Segregation in U.s. Public Schools: The Legal Dismantling of the "separate but Equal" Doctrine by Chinese Americans, Mexican Americans, and African Americans

Open Access
Buckley, Kathleen Mary
Area of Honors:
Interdisciplinary in History and Secondary Education
Bachelor of Science
Document Type:
Thesis Supervisors:
  • Dr Grace Pena Delgado, Thesis Supervisor
  • Michael James Milligan, Honors Advisor
  • Scott Alan Metzger, Faculty Reader
  • segregation
  • education
  • Chinese Exclusion Act
  • National Origins Act
  • Black Codes
  • "separate but equal"
  • community organizations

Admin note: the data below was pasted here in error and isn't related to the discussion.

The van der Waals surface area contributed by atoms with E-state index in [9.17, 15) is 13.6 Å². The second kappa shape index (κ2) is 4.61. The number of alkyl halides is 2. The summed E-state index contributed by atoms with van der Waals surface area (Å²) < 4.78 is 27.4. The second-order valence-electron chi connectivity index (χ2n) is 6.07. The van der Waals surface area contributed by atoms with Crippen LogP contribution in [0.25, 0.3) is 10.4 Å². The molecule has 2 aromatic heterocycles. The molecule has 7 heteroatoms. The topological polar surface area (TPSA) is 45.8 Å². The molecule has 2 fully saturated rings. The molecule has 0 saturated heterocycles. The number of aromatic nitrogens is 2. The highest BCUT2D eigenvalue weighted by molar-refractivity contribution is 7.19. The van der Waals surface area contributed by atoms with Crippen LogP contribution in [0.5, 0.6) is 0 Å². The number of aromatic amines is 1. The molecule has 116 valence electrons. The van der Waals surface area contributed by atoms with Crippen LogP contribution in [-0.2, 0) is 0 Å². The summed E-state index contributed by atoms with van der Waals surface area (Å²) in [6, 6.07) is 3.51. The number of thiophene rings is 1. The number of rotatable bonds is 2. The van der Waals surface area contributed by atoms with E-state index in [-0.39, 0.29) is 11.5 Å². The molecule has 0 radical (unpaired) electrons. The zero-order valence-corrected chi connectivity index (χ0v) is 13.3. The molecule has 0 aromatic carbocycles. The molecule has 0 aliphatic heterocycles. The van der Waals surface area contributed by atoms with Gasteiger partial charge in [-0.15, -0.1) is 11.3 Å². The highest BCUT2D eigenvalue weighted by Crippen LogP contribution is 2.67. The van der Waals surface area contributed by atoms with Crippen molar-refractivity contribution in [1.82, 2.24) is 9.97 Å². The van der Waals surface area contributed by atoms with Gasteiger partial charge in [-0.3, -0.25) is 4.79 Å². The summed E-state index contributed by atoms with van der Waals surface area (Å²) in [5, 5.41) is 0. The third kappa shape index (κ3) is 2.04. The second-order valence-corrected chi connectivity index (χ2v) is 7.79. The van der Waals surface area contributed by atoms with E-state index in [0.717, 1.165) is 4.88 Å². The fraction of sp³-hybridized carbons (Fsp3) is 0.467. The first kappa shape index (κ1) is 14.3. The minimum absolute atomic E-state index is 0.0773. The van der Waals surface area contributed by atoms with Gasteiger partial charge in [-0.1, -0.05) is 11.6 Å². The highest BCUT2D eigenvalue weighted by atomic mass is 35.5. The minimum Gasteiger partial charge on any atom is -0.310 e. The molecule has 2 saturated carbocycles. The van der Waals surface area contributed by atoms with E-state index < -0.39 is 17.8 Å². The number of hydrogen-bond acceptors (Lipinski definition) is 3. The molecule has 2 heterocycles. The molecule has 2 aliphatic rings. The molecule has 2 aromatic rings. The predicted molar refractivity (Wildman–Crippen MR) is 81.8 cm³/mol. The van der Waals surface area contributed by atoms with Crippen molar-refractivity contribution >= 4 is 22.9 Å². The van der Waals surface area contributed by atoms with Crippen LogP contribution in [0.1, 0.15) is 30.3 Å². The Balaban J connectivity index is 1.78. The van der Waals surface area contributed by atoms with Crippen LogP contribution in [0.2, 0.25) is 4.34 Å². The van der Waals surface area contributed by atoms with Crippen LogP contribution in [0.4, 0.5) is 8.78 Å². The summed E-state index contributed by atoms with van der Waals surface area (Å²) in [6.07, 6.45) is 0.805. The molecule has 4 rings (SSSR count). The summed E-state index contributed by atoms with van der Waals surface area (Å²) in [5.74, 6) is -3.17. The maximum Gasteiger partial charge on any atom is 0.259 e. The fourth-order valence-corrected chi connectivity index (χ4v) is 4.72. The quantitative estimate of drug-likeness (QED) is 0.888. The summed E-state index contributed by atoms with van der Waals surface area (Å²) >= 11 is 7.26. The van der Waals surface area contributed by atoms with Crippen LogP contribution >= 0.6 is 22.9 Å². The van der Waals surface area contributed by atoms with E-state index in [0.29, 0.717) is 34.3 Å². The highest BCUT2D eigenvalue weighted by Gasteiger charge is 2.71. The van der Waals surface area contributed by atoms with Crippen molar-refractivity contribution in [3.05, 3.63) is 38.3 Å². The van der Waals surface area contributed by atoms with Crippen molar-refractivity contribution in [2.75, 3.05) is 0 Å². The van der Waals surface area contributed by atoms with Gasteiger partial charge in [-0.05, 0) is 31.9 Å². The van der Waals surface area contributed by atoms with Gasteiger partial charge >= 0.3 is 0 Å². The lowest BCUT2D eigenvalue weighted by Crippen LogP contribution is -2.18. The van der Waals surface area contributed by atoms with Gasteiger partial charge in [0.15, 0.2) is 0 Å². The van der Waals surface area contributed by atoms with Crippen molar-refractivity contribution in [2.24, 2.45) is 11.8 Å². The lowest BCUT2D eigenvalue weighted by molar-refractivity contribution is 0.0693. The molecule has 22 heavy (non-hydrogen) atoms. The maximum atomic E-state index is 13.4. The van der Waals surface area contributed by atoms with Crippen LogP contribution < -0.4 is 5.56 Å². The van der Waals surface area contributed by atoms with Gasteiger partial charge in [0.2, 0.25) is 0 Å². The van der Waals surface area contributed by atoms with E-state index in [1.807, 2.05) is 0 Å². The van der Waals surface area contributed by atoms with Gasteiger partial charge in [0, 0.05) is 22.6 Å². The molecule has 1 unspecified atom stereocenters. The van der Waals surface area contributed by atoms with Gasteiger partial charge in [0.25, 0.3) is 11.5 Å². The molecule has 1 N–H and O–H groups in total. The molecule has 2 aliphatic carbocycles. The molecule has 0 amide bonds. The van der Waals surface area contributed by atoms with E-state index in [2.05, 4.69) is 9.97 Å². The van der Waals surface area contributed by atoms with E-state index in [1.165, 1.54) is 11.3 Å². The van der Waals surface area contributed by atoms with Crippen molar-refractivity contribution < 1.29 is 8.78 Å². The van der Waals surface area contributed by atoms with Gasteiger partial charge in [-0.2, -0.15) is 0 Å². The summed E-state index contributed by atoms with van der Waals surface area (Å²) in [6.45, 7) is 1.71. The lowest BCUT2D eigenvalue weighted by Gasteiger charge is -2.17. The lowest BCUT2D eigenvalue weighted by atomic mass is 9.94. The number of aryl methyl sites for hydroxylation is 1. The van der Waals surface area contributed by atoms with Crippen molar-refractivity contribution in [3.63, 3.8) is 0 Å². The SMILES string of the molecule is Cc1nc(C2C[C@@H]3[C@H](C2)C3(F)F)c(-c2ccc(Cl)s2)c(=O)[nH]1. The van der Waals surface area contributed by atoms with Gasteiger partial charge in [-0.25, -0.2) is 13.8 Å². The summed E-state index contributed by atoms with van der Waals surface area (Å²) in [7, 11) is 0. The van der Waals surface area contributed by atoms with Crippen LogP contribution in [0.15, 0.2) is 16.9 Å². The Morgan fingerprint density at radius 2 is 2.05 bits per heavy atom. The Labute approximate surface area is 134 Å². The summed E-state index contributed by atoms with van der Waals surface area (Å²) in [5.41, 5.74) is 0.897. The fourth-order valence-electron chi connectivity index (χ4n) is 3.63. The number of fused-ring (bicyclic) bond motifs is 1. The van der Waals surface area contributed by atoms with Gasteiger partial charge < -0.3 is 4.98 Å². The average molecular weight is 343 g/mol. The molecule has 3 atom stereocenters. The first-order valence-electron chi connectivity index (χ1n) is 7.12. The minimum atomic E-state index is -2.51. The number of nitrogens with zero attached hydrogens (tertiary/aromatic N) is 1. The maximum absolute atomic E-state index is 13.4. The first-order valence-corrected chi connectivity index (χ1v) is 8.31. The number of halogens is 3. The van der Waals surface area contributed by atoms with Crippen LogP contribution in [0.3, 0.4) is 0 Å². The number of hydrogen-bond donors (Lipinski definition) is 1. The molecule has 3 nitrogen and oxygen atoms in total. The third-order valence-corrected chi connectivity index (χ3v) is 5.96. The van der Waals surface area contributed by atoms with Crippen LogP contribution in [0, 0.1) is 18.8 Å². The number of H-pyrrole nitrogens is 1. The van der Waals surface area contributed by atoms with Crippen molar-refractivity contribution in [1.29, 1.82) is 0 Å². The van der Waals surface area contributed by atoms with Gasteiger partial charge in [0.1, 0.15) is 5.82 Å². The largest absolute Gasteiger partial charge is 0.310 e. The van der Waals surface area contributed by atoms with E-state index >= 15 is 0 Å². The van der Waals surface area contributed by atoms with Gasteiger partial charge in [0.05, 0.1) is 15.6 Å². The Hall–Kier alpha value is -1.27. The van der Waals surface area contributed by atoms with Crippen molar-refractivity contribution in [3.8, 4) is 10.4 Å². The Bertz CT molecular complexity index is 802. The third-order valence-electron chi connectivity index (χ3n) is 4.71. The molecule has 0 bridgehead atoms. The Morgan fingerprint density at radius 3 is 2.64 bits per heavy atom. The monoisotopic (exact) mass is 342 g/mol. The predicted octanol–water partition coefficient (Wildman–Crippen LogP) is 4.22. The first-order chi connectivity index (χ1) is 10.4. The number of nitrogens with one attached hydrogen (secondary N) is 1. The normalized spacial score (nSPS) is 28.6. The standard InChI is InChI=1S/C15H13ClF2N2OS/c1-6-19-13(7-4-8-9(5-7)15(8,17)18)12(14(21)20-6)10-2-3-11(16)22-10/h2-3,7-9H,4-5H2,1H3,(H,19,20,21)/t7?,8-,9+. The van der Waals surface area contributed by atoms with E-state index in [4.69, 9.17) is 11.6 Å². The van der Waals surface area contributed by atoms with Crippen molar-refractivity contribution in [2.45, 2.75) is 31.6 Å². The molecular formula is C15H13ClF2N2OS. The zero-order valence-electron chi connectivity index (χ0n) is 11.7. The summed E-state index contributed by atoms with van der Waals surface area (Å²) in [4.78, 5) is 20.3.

“Segregation in U.S. Public Schools” explores the legal exclusion of African American, Chinese-descent, and Mexican-descent students in U.S. public schools from the late-nineteenth century through the late-twentieth centuries. It seeks to examine the historical forces that justified the “separate but equal” doctrine established by the 1896 Supreme Court decision, Plessy v. Ferguson. From the late-nineteenth to the mid-twentieth centuries, African American, Mexican American, and Chinese American communities worked with one another to mount legal campaigns against de facto and de jure segregation in American public schools. The gradual battle to achieve educational equality was not a chain of isolated legal achievements, but rather, it was a culmination of collaborative, multi-ethnic alliances and grass-roots organizing that set the stage to end legal segregation in public schools. Through durable bonds among lawyers, community groups, and parents of school-age children, the precedent-setting cases of Mendez v. Westminster and Tape v. Hurley as well as other lesser-known state- and federal-level cases, successfully dismantled segregation in U.S. public schools in 1954 with the landmark Supreme Court case, Brown v. Board of Education.